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Sacramento fuchsia sale set for Saturday

Fuchsias will be on exhibit as well as sold Saturday at the Shepard Garden & Arts Center, Sacramento. (Photo courtesy American Fuchsia Society)

Local society holds 78th annual event with COVID precautions

Its show may be scaled way back, but the sale will go on.

For almost eight decades, the Sacramento Branch of the American Fuchsia Society has hosted its annual show and sale, usually on the first Saturday in June.

This Saturday, the local fuchsia lovers will continue their string with their 78th annual fuchsia sale and a slimmed-down show at Shepard Garden and Arts Center in McKinley Park.

“Due to many challenges brought on by the COVID-19 virus, we have had to act quickly on recent news that we can meet and provide fuchsias,” the society announced. “Modifications are in place this year, but we do have some spectacular fuchsias and members’ plants on display. We hope you will join us!”

From 10 a.m. to 3 p.m. Saturday, June 6, the society will offer dozens of plants for sale as well as provide excellent advice on the care and cultivation of these charming flowers.

Both hanging and upright varieties will be available. This sale specializes in fuchsia varieties that can take Sacramento’s summer heat and are “climate proven.” All plants have been acclimated to Sacramento in advance of the sale.

The plants are a good value, too. A healthy fuchsia will thrive and bloom repeatedly for many years.

With COVID precautions in place, Shepard Center asks patrons to wear masks and practice social distancing.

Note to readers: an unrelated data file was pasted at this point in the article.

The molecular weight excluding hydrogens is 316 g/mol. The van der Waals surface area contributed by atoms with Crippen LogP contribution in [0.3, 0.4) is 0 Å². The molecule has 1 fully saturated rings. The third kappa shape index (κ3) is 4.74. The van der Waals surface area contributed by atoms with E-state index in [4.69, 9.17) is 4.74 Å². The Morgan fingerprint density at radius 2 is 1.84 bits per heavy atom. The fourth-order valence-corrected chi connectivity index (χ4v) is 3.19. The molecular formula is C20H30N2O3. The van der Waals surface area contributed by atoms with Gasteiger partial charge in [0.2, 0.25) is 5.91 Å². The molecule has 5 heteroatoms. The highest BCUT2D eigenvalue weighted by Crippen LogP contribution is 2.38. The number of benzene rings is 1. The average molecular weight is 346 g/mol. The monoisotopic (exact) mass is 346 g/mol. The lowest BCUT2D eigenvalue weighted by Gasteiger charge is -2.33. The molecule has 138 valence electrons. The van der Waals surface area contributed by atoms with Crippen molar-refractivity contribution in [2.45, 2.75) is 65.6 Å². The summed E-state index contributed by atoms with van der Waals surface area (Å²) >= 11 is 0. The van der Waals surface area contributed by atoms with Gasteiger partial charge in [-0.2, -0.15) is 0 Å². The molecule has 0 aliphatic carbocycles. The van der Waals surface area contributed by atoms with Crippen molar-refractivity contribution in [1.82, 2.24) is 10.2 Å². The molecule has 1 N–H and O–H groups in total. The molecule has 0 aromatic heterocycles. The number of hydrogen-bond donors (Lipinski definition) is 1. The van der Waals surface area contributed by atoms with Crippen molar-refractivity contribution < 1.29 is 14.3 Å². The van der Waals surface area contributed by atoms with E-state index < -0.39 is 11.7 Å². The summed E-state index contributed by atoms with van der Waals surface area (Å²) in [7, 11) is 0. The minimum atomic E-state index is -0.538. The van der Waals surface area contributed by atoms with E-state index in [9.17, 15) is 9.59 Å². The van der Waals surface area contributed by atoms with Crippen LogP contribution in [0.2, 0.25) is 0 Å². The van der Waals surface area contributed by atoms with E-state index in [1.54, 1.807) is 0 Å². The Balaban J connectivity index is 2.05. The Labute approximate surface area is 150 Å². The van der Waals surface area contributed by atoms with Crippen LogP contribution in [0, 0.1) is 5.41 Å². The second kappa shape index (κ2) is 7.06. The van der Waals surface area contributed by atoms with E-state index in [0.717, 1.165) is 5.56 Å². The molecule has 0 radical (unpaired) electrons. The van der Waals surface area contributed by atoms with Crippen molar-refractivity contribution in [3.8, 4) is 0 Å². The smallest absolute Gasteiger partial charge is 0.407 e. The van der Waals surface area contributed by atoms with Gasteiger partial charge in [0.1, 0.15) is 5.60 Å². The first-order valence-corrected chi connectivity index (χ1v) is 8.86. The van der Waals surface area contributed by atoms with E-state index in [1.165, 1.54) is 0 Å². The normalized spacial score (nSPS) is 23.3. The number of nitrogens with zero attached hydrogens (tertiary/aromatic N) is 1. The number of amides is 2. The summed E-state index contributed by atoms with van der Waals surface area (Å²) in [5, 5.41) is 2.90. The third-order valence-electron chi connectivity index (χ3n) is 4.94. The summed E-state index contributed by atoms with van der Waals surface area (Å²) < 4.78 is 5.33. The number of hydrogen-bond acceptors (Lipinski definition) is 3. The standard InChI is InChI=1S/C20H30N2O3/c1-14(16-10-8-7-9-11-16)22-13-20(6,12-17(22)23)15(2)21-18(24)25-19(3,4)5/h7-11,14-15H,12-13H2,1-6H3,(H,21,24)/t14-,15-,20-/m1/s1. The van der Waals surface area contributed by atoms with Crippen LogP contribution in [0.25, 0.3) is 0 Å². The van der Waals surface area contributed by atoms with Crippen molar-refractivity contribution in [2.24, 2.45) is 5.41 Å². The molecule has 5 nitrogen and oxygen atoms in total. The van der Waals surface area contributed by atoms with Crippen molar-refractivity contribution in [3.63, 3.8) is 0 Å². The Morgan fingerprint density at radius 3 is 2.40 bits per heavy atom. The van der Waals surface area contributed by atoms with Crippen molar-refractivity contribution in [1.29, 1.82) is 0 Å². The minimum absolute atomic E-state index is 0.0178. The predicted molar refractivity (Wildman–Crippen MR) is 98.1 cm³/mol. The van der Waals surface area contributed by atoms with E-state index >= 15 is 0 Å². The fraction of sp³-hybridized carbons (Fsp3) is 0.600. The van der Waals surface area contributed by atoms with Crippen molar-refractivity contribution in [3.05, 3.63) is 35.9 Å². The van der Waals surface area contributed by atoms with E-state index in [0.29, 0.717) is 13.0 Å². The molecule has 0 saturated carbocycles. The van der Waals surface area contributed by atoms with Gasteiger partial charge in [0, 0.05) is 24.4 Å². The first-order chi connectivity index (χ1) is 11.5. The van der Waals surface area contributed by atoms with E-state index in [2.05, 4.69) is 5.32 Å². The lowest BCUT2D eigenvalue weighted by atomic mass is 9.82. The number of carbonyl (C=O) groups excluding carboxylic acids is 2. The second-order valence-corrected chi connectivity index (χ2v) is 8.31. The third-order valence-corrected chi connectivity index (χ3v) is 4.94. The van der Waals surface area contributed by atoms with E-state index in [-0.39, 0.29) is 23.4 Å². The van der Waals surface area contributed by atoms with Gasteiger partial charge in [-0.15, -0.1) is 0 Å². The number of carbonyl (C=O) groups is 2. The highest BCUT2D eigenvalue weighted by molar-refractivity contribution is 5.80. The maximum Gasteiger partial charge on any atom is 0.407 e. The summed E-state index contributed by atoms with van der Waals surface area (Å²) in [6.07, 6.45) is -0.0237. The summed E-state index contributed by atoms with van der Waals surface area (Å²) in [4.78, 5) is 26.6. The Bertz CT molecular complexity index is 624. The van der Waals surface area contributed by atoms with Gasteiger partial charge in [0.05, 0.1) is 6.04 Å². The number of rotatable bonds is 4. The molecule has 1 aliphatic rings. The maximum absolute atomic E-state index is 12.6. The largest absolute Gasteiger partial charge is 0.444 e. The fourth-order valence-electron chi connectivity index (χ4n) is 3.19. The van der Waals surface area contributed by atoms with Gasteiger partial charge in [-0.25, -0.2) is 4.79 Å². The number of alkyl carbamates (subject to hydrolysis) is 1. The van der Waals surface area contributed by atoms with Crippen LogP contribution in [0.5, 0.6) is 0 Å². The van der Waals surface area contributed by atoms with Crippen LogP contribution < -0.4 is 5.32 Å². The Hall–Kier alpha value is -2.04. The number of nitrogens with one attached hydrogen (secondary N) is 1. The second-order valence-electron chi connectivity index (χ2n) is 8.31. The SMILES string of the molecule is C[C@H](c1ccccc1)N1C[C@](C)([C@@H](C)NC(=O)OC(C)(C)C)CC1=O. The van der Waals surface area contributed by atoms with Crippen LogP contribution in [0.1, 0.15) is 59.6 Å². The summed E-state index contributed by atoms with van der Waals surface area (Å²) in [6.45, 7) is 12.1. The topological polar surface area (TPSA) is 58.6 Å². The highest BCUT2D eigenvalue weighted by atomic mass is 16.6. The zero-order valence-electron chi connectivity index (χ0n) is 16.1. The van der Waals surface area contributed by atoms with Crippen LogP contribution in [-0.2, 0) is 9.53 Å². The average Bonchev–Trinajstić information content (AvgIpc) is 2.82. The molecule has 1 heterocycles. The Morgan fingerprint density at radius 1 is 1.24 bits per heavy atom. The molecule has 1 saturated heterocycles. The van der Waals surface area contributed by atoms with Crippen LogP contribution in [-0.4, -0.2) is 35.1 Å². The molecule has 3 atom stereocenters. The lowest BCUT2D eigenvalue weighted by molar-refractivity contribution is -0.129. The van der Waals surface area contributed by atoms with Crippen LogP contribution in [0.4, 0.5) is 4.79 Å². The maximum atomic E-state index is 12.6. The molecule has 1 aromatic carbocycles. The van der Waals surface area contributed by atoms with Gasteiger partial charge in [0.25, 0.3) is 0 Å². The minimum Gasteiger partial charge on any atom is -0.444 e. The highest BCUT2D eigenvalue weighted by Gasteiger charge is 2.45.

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Dig In: Garden Checklist

For week of March 19:

Spring will start a bit soggy, but there’s still plenty to do between showers:

* Fertilize roses, annual flowers and berries as spring growth begins to appear.

* Watch out for aphids. Wash off plants with strong blast from the hose.

* Pull weeds now! Don’t let them get started. Take a hoe and whack them as soon as they sprout.

* Prepare summer vegetable beds. Spade in compost and other amendments.

* Prune and fertilize spring-flowering shrubs after bloom.

* Feed camellias at the end of their bloom cycle. Pick up browned and fallen flowers to fight blossom blight.

* Feed citrus trees as they start to blossom.

* Cut back and fertilize perennial herbs to encourage new growth.

* Seed and renovate the lawn (if you still have one). Feed cool-season grasses such as bent, blue, rye and fescue with a slow-release fertilizer. Check the irrigation system and perform maintenance. Make sure sprinkler heads are turned toward the lawn, not the sidewalk.

* In the vegetable garden, transplant lettuce and kale.

* Seed chard and beets directly into the ground.

* Plant summer bulbs, including gladiolus, tuberous begonias and callas. Also plant dahlia tubers.

* Shop for perennials. Many varieties are available in local nurseries and at plant events. They can be transplanted now while the weather remains relatively cool.

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